Branching Out: Could Trees be a Solution to the Water Crisis?

Branching Out: Could Trees be a Solution to the Water Crisis?

In the East African nation of Burundi, the rainy season begins in October. After many dry months, rain once again starts falling onto farms and crops, pouring into the currents of the Nile River, and slapping the surface of Lake Tanganyika. 

Yet despite the long-awaited precipitation, as well as the country’s abundant natural resources, this nation remains in the grip of a water crisis. 

Of the over 11 million inhabitants of Burundi, almost 40% do not have access to safe drinking water in less than a 30 minute trip from where they live. In 2017, according to UNICEF, more than half of the population did not have access to basic sanitation facilities. Even in many health centers and schools, clean water is not nearby. This bears witness to the problematic reality here as in so many areas throughout the world, that water is not being distributed equitably to all communities. This shortage in coverage for water services in Burundi is due in part to destruction from the civil war, as well as the multiple changes in government within the past several decades. However, it may also have another cause: deforestation.

Deforestation has slashed the amount of trees in Burundi down to a staggering 6% of what it once was. Why? With the majority of citizens working in agriculture, many forests needed to be cut down to clear the land for farms. Far from happening overnight, this took place over many generations and under multiple foreign occupations and changes in leadership. Major crops such as coffee and tea account for a significant amount of the nation’s exports, and they are vital to a strong economy. Yet an even larger aspect of agriculture in Burundi is subsistence farming. This is the type of farming in which individual families grow their own food. These farmers are resilient, hardworking, and dedicated to providing food for their families and neighbors. However, in this process of subsistence farming, the soil can easily become stripped of nutrients if not given enough time to replenish itself through rest or carefully selected crop rotation. Unfortunately, the very trees that were cut down to clear land for more farms are proving to be quite critical components in the overall sustainability of healthy soil, air, economic systems, and even clean water. 

Effects of Deforestation

  • Loss of Biodiversity: One of the most irreversible consequences of deforestation is the loss of entire species of animals and plants that rely upon the trees in order to survive. In Burundi, the eucalyptus trees, acacia trees, fig trees, and oil palms all interact with multiple other species. For some, these trees are their home. When their habitats are removed, these creatures can perish. For others, these trees provide food, shade, water, or concealment from predators. Without them, many animals face starvation, exposure, and thirst.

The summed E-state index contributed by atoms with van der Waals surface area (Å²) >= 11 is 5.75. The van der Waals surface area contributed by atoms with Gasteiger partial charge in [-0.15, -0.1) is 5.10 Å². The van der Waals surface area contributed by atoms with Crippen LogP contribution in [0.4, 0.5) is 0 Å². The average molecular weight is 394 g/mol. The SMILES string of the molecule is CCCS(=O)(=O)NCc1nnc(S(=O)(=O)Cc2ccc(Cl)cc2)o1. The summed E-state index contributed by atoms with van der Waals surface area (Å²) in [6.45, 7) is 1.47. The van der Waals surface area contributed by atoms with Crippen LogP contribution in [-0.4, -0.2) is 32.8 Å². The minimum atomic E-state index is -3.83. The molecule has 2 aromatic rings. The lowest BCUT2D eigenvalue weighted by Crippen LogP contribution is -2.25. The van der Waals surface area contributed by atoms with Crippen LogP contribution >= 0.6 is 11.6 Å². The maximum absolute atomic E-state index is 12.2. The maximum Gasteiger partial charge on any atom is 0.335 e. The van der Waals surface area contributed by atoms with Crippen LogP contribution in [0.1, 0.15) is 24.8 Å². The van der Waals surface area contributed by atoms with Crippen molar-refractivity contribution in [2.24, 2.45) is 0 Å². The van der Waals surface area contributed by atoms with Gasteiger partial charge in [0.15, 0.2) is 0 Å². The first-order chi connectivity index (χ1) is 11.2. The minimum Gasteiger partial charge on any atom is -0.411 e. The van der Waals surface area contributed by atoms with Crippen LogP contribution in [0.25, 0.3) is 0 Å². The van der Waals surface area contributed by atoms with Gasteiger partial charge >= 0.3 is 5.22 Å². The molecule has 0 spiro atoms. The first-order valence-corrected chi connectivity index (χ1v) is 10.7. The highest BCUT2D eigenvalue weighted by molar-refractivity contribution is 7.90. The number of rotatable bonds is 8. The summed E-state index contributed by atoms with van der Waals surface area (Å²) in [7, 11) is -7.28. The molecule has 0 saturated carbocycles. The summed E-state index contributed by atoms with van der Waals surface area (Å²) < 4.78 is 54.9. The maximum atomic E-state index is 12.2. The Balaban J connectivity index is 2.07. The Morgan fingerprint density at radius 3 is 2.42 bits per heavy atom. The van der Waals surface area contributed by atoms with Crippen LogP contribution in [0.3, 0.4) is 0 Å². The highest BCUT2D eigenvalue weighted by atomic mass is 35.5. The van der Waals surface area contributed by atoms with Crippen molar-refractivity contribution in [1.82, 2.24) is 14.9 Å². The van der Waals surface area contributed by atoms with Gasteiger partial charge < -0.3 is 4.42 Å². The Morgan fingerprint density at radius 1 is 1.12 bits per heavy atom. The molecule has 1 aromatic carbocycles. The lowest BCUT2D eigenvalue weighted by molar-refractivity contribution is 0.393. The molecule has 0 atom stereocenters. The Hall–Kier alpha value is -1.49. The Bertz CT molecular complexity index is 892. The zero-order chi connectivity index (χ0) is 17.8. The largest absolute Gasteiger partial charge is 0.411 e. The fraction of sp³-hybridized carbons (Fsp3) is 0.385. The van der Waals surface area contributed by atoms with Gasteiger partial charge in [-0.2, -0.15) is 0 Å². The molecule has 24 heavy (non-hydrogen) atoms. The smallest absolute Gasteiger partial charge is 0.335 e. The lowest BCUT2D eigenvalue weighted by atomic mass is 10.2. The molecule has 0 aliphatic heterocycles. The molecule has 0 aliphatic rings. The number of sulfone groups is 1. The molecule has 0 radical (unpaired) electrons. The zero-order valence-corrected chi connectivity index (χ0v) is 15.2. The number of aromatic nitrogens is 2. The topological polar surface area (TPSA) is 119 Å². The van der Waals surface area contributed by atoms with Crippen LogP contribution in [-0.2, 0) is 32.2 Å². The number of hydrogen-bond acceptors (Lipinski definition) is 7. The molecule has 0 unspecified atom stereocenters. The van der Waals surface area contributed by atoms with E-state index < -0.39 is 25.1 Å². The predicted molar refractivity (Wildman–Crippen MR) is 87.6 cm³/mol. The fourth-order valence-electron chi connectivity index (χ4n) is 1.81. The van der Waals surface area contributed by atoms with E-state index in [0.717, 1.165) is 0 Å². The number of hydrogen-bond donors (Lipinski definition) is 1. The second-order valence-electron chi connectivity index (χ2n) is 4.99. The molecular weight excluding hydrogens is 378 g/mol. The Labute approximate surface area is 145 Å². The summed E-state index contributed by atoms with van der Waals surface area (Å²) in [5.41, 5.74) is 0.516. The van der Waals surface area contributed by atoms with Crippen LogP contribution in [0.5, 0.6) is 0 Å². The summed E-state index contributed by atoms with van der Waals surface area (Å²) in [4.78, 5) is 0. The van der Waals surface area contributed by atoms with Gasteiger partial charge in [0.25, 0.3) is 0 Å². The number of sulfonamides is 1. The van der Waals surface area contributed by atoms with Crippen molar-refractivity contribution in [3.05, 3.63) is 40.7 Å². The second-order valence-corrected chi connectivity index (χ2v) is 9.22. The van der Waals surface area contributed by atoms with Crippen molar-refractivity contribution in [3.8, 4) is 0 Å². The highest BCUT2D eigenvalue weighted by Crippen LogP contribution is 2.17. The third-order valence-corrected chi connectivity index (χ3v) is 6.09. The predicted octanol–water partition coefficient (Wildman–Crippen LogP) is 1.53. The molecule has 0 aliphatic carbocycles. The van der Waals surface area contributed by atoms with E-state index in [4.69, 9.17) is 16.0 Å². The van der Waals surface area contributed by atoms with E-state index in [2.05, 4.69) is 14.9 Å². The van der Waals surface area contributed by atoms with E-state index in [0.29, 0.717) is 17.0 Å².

• Climate Change: Trees naturally expel oxygen into the atmosphere, and take in carbon dioxide. As the number of trees dwindles, carbon dioxide levels increase, thus contributing to a higher level of greenhouse gasses in the atmosphere. These gasses re-radiate heat in the form of infrared radiation back to earth, causing rising temperatures that can be harmful and even deadly to many different forms of life. 
  • Soil Erosion: When extensive amounts of trees are taken from the land, soil becomes much more vulnerable to erosion. Tree roots are no longer anchoring into the ground and stabilizing it. When rain or winds come, healthy soil is displaced or washed away, leaving behind ground that is less able to grow healthy crops and sustain agriculture.
  • Loss in Freshwater: As soil erodes, silt often deposit into rivers and streams. These feed into lakes and eventually can lower the quality of the local water. The presence of forests also helps to regulate the flow of rivers in both rainy and dry seasons, which reduces water scarcity. Without these forests, the dry seasons become drier and more dangerous. The Institute for World Economics predicted that droughts would increase in severity as the climate continues to change, and warns that the deforestation of trees drastically impacts the hydrologic cycle. Evapo-transpiration accounts for nearly half of all rain generation around the world. With less trees transpiring water into the atmosphere, even the rainy seasons produce less and less rain. 

Resilience and Hope in the Youth of Burundi

In the face of these challenges, the citizens of Burundi have not been silent. In 1980, the government of Burundi founded national parks, in order to conserve and protect wildlife. This also has helped boost the economy through the promotion of tourism, so that visitors could travel into the country to admire the beauty within it. 

As a nation of many young people, with the country’s median age being between 17 and 18 years old, we are seeing the youth rising up in their creativity, advocacy, and determination.